Defining an Infonomics Maturity Model and a Reachable Journey

There is currently a need in the industry to develop an open and recognized information economics maturity model to help simplify its larger adoption. Don’t look at this discipline as a black or white approach. Such a framework could help an organization increase its infonomics maturity level over time, by getting some immediate benefits from phase one. Of course, the more mature your company is, the more accurate it will be. However, perfection should not be the enemy of the good.

Having some tools in place to provide indicative values of your information assets, even if they’re not really accounting figures in an initial phase, can help your organization make better-informed decisions. For example, having IT be able to better align its yearly budget with your most sensitive and valuable information assets, instead of spreading its budget across all stored items regardless of what is important, can certainly help prioritize investments.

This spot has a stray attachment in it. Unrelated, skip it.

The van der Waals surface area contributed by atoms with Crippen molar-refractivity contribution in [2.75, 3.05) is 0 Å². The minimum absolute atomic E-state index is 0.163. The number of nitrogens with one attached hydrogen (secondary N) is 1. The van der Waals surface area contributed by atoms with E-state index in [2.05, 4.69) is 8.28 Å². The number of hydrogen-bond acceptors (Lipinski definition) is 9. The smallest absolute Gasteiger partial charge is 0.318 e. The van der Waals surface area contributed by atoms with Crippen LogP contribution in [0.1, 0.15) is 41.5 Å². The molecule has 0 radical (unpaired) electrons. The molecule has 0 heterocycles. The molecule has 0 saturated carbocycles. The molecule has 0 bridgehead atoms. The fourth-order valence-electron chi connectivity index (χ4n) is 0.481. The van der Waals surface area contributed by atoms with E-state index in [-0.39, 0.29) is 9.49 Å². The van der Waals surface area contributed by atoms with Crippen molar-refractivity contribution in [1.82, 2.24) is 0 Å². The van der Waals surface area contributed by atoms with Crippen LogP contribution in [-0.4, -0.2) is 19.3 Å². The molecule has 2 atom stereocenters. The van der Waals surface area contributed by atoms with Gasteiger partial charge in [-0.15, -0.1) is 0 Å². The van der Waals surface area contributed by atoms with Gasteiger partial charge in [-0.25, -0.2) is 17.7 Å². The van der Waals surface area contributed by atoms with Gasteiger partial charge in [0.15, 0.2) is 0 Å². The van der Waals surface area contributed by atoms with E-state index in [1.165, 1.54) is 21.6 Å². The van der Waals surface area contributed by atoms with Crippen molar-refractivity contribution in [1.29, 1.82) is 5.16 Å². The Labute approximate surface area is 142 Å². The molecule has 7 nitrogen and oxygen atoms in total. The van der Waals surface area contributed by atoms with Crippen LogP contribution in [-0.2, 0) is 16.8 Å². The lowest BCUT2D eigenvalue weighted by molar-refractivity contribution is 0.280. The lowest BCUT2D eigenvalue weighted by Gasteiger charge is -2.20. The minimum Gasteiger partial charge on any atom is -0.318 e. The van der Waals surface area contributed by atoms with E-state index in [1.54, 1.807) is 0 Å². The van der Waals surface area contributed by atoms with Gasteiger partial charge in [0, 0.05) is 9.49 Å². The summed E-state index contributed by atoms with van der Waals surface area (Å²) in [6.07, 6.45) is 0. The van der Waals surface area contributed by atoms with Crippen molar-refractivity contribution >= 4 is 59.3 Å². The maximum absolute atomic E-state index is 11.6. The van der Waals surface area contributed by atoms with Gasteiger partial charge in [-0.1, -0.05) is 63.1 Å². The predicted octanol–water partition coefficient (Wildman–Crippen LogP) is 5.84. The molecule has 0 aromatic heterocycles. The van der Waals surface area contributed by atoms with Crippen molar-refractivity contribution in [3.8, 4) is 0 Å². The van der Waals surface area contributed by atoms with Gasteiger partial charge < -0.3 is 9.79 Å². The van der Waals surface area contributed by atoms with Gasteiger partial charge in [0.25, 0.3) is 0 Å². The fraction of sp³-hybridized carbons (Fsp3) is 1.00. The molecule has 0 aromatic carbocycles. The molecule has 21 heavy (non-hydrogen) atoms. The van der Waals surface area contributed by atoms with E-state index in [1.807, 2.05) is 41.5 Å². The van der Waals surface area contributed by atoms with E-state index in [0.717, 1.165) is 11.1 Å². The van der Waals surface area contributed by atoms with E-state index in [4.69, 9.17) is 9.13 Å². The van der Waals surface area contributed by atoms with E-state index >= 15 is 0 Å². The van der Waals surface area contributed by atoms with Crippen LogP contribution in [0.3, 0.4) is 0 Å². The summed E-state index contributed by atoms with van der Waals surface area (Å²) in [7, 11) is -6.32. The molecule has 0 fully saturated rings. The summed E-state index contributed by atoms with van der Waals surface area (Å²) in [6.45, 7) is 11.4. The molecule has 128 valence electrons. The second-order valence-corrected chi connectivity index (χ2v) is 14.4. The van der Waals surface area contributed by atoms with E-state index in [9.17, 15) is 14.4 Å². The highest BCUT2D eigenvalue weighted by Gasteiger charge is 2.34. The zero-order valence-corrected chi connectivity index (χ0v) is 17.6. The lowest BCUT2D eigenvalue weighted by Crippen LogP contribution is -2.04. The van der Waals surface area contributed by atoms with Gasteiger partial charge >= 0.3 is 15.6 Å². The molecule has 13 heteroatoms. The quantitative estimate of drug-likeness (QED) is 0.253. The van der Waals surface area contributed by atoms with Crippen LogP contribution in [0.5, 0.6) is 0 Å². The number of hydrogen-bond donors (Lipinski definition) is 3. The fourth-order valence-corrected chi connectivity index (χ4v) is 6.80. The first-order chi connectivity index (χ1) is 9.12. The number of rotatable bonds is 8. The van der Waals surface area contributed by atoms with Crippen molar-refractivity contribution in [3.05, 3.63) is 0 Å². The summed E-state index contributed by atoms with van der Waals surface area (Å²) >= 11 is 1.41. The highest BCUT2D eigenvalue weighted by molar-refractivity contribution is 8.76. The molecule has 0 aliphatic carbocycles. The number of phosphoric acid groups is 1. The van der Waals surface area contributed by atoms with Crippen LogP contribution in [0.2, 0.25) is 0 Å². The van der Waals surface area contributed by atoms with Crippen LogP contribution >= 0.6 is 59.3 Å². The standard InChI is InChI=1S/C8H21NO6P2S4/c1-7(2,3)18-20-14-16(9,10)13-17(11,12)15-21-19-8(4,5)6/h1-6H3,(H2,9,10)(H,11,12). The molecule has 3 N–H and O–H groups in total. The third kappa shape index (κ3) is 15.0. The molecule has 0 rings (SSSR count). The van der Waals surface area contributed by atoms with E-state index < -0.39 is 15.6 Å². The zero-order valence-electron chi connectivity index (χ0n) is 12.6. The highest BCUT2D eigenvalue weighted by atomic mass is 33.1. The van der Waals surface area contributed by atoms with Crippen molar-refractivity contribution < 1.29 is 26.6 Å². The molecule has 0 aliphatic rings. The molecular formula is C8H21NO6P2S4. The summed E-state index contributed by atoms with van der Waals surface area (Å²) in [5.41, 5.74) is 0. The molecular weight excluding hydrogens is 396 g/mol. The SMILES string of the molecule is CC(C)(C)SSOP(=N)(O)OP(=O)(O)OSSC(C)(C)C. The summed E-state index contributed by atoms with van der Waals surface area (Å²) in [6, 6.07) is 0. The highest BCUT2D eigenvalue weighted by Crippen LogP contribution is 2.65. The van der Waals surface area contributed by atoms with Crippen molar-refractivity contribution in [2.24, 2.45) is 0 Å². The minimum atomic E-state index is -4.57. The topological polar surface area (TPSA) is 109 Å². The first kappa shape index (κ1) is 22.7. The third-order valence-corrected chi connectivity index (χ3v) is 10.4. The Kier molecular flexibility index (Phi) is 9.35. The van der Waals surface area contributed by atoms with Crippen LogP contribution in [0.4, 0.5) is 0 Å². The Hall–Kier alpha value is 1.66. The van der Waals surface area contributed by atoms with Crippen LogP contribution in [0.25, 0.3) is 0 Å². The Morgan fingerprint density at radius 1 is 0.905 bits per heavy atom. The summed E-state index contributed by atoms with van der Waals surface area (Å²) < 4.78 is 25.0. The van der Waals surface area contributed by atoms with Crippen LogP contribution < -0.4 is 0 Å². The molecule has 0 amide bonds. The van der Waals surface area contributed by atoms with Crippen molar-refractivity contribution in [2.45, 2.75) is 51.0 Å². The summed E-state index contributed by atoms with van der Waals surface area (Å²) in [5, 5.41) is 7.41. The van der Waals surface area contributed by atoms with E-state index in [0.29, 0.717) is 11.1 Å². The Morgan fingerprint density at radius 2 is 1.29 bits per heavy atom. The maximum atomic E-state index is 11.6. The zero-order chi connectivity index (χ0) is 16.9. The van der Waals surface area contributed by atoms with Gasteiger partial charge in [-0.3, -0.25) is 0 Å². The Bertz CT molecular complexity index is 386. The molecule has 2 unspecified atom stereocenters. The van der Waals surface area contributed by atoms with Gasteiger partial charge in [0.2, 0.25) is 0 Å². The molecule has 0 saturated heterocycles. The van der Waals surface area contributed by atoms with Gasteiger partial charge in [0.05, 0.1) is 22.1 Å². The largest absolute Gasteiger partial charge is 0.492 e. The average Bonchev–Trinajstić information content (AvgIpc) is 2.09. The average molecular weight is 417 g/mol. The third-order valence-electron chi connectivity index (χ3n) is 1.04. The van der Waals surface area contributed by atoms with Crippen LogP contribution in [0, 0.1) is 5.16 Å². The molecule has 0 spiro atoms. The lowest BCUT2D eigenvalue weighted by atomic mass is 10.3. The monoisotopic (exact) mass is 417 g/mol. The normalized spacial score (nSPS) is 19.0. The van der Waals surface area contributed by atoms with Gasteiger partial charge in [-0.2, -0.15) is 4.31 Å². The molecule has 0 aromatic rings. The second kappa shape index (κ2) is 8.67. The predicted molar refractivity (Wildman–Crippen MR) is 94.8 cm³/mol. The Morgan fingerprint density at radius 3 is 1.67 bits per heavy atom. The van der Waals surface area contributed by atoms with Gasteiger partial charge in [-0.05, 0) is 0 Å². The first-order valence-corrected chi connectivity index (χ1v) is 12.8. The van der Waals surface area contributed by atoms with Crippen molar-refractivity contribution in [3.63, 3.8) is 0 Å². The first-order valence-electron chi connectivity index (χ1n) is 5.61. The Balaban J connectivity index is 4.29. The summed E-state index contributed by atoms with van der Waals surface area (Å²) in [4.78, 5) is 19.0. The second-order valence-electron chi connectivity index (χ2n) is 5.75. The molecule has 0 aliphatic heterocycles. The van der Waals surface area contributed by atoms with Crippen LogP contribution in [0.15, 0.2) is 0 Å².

How can you develop different levels of cost, risk and value criteria? This is where the development of a recognized “Infonomics Maturity Model” in the industry would help.

Wrapping it Up

As mentioned previously, there are a number of clear benefits to applying information governance and infonomics principles within your organization, be they around risk mitigation, cost-saving or efficiency boosts. But without a recognized approach and methodology companies need to figure out creative ways to apply them, one step at a time, through a series of small iterative wins, to progress and mature in their level of information economics maturity over time.

One of the first actions your company can take now is the creation of a unified inventory of all your information assets wherever they reside. Information Discovery, Inventory and Cataloging tools such as can certainly help you pave the road towards the right direction.

Want to learn what can do to help your organization get on the path towards information asset management? Request your customized demo today.